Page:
He took me there on a date, to Santa Monica, a thirty-minute drive from my apartment in the valley. I was dating a lot then, often and indiscriminately with whoever asked. It was surprising to me how many men asked. Perhaps it was a posture I took, or a scent I put on the air. I certainly did not flirt any more than I had in the past. In fact, at that time I considered myself reclusive, inward. I had moved far from home with the intent of becoming someone new and had yet to figure out who that new someone might be. Perhaps it was that newness they were interested in, or the obvious fact that I was not fully formed, the blur at my edges suggesting change. I seemed to attract many men of a certain type, and I assumed it was because all men were of that type. They were the kind of men that my mother and girlfriends would have appreciated—employed, opinionated, handsome, most. That this type was particularly attracted to my shapelessness, my transition, makes sense to me now. I did sense their eagerness to shape me, to fit me into lives already established, but I was not resistant. It was an eventuality I expected, this gelling of self. That I did not become what any of them wanted was merely a function of their want.
He was not of this type, and I had a hard time then, and a hard time now, understanding what it was he saw in me, what, in fact, he wanted. He was smaller than most men, wiry and keen with a head both balding and shaven bald. He spoke little, both when I met him and on our date. Probably he should have brought me to the pier with the rides and games, or to one of the fancy restaurants along Ocean Drive. I had been to all before with various men, and that was what I expected when he drove us to Santa Monica, pulled into the parking garage, and began winding his way up.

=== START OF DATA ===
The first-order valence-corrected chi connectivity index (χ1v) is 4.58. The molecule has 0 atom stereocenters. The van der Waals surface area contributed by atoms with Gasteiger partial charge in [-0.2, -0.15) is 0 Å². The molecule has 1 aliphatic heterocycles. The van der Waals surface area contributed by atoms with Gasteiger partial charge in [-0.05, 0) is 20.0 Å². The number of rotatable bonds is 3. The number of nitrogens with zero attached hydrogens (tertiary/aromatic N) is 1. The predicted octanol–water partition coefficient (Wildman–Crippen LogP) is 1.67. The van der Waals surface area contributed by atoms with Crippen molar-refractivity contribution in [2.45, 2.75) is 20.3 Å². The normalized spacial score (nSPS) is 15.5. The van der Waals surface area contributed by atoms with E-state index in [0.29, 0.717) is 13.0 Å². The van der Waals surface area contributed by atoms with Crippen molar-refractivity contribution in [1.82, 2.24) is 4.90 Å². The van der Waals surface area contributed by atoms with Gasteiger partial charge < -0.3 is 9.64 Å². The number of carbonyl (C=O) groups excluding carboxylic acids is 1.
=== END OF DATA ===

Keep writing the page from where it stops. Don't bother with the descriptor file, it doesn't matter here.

I was a poor passenger, tense and silent, and often when I rode with men, they would look over and ask what was wrong, or pat my knee and tell me to relax. I did not enjoy riding in cars and could not pretend to. He neither looked over nor patted my knee, but continued to drive, around and up, past many open spots, some of which I was tempted to point out to him. I did not. We drove all the way up, to [End Page 328] the top floor, the open roof of the garage. It was a place I had never been, though I had parked in this garage many times. And though it was nothing extraordinary, I felt something in its newness, a difference between this and all those other dates.
He got out before me and went directly to a concrete wall that reached his chest. I followed, and stood by his side, leaning against the cement and matching his gaze. There was the street below, and across from that a thin park that extended for blocks in each direction, with full-grown palm trees and winding paths. Past that was a cliff so sheer we could not even see the side of it, only the falling away. Beyond that was a beach, uninhabited except for sea gulls and empty lifeguard chairs. And then there was the ocean. I did not like to look beyond the ocean, because on most days it ended where the brown line of atmosphere pressed down, and I was forced to know that that same brown pressed down on me, on us, every day.
On that day it was no different, but somehow I didn’t think too much about it, and let myself instead wonder more about this date and its eventual outcome: Would I sleep with him tonight? Would it matter? These were the questions I chose to distract myself with when a new man went on about politics or his job. These were the questions I thought of now. The answers so far were...